Jun 14, 2011

On travel writing

From the Daily Beast:
Apsley-Gerrards, and Matthiessens—were explorers almost in the same sense that Marco Polo was an explorer. Until then, there were plenty of places and people yet to be found and written about. People read travel books almost like news stories, for the fresh information they revealed about exotic climes and customs. After all, until the advent of the car and the airplane, most people simply did not get out much or go very far when they traveled—the travel book predates the travel guidebook by several centuries. But in an age where you can book a trip almost anywhere, from Angkor Wat to Antarctica, when China alone is in the process of building some 250 new airports, the world shrinks by the day, and so does the possible itinerary of the travel writer itching to go off the map.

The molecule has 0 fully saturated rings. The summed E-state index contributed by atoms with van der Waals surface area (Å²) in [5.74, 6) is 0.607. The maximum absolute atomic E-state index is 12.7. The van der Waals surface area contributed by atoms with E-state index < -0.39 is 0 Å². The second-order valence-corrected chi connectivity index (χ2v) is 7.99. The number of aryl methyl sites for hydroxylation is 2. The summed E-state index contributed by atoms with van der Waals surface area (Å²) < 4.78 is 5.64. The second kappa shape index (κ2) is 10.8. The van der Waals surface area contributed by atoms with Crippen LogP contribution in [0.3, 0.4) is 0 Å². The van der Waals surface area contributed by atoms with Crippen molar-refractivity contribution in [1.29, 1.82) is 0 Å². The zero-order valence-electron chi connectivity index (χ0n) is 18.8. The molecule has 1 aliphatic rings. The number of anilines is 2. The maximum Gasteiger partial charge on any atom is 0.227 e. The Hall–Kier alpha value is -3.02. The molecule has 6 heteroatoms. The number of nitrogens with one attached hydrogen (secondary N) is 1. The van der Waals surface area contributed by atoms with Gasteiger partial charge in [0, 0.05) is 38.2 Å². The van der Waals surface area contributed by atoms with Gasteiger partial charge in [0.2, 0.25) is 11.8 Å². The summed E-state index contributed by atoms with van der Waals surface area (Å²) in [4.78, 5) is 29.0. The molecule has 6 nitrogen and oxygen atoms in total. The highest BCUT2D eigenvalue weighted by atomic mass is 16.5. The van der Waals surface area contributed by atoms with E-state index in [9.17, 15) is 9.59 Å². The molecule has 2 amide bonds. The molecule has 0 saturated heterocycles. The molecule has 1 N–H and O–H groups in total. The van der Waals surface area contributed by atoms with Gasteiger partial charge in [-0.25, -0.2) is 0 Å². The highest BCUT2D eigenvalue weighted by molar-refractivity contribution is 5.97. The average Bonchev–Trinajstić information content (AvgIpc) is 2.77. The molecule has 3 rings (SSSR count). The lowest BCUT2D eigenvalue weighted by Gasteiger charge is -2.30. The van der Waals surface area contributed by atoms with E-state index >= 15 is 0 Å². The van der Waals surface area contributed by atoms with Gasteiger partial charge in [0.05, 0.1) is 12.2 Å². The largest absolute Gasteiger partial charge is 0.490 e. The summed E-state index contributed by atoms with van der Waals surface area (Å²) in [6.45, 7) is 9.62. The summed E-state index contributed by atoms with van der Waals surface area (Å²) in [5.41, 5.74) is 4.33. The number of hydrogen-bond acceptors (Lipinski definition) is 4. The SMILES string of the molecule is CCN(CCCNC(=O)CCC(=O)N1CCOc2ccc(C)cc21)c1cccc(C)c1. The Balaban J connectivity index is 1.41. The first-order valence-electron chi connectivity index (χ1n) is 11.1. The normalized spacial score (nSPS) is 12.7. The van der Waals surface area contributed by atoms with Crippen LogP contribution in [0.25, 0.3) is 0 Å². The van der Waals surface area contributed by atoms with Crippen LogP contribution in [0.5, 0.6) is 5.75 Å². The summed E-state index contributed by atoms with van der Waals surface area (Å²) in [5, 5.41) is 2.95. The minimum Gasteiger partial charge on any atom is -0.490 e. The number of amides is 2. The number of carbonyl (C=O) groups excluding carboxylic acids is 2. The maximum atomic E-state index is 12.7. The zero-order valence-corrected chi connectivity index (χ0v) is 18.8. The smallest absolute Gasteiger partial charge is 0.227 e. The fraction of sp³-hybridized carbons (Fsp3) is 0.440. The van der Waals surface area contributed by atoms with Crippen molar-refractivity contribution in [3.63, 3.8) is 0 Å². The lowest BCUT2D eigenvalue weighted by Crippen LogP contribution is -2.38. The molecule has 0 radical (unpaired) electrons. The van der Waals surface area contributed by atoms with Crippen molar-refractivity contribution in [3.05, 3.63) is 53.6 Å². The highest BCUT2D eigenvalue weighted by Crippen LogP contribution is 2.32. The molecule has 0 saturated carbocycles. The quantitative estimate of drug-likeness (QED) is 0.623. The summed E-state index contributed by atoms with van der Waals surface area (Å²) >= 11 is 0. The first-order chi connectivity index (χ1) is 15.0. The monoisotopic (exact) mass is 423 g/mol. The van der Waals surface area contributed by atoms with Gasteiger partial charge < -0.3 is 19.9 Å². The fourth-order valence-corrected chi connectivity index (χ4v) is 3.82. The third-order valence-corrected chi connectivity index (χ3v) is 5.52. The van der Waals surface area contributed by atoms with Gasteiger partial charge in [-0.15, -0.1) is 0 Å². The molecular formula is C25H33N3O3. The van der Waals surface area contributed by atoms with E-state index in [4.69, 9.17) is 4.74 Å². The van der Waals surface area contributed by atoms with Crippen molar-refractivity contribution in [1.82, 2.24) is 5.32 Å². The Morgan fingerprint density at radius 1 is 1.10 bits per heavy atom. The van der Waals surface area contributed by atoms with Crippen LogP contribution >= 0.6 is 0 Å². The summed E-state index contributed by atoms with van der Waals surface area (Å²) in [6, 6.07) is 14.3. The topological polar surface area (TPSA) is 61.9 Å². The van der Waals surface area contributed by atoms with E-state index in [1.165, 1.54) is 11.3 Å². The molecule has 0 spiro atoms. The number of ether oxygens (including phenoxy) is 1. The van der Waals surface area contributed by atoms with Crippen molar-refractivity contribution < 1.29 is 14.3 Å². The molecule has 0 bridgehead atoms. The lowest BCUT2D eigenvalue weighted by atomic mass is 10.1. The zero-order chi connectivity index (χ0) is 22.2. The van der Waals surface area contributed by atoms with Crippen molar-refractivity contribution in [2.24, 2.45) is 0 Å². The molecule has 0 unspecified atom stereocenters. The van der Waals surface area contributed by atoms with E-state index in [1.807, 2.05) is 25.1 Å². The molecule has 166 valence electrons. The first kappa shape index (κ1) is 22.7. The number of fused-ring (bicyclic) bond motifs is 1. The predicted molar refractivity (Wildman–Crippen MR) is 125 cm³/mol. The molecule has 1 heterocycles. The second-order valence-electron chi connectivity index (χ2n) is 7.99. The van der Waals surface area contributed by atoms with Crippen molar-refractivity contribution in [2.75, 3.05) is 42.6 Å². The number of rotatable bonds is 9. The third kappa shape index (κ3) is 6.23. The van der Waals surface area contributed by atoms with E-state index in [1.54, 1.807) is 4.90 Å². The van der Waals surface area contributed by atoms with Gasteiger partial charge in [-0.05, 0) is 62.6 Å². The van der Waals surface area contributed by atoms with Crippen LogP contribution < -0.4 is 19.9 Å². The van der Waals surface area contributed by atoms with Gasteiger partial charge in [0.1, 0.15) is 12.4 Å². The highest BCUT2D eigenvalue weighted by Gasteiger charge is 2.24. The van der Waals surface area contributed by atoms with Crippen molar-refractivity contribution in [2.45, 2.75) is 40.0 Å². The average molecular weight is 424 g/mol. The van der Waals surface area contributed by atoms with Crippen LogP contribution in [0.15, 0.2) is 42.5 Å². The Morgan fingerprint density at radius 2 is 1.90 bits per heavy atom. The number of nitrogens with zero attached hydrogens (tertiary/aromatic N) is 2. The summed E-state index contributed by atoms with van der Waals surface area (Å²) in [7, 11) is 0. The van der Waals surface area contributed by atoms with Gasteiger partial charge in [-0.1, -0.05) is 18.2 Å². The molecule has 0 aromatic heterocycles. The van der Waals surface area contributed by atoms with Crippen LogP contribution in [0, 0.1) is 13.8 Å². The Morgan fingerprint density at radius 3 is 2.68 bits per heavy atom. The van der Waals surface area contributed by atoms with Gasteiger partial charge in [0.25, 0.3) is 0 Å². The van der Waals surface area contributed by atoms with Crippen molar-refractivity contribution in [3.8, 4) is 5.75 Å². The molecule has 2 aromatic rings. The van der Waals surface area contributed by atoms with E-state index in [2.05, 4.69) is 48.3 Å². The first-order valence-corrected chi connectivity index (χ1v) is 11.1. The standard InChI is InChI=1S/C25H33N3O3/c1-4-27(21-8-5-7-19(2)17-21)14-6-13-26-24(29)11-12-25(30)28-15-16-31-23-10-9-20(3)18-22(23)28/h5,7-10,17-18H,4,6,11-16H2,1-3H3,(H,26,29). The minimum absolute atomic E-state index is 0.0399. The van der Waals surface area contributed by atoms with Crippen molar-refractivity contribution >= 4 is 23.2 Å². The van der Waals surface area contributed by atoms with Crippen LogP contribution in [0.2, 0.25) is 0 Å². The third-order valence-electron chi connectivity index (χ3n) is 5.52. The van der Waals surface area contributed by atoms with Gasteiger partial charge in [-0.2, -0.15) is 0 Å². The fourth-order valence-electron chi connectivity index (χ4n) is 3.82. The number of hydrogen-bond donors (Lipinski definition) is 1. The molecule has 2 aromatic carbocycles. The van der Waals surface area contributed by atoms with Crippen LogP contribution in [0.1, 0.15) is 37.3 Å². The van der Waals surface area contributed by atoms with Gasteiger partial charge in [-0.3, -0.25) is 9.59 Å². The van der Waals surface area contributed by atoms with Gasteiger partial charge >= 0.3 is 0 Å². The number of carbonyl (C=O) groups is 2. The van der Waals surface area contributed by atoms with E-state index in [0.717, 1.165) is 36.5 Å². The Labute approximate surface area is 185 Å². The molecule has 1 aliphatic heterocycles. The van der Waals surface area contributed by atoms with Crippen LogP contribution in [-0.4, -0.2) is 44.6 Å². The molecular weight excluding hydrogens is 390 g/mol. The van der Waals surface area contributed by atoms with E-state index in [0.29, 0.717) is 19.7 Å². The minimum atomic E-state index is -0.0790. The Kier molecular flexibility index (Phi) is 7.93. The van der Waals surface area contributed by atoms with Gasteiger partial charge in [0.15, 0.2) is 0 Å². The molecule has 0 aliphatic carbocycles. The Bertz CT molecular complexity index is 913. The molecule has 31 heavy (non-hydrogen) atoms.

Theroux's book has a whiff of the post mortem about it, but it banishes more gloom than it generates because it makes us pay attention to what matters most—not what lies waiting for the travel writer but what lies within. Travel writers—and this is the book's real lesson—cannot help themselves. They will always have the itch to be going, whether the going is good or not. In a headnote to one of his chapters, Theroux makes perhaps the most impassioned declaration in the whole book: "The nontraveler seems to me to exist in suspended animation, if not the living death of a homely routine or the vegetative stupor known to the couch potato. From an early age I longed to leave home and to keep going. I cannot imagine not traveling." He goes to note a couple of authors famous as homebodies, Immanuel Kant and Philip Larkin, quotes Larkin ("I wouldn't mind seeing China if I could come back home the same day") and then, with the contempt almost dripping from the page, observes that Larkin "lived for much of his life with his mother." Clearly here is a man for whom hell is a round-trip ticket. 

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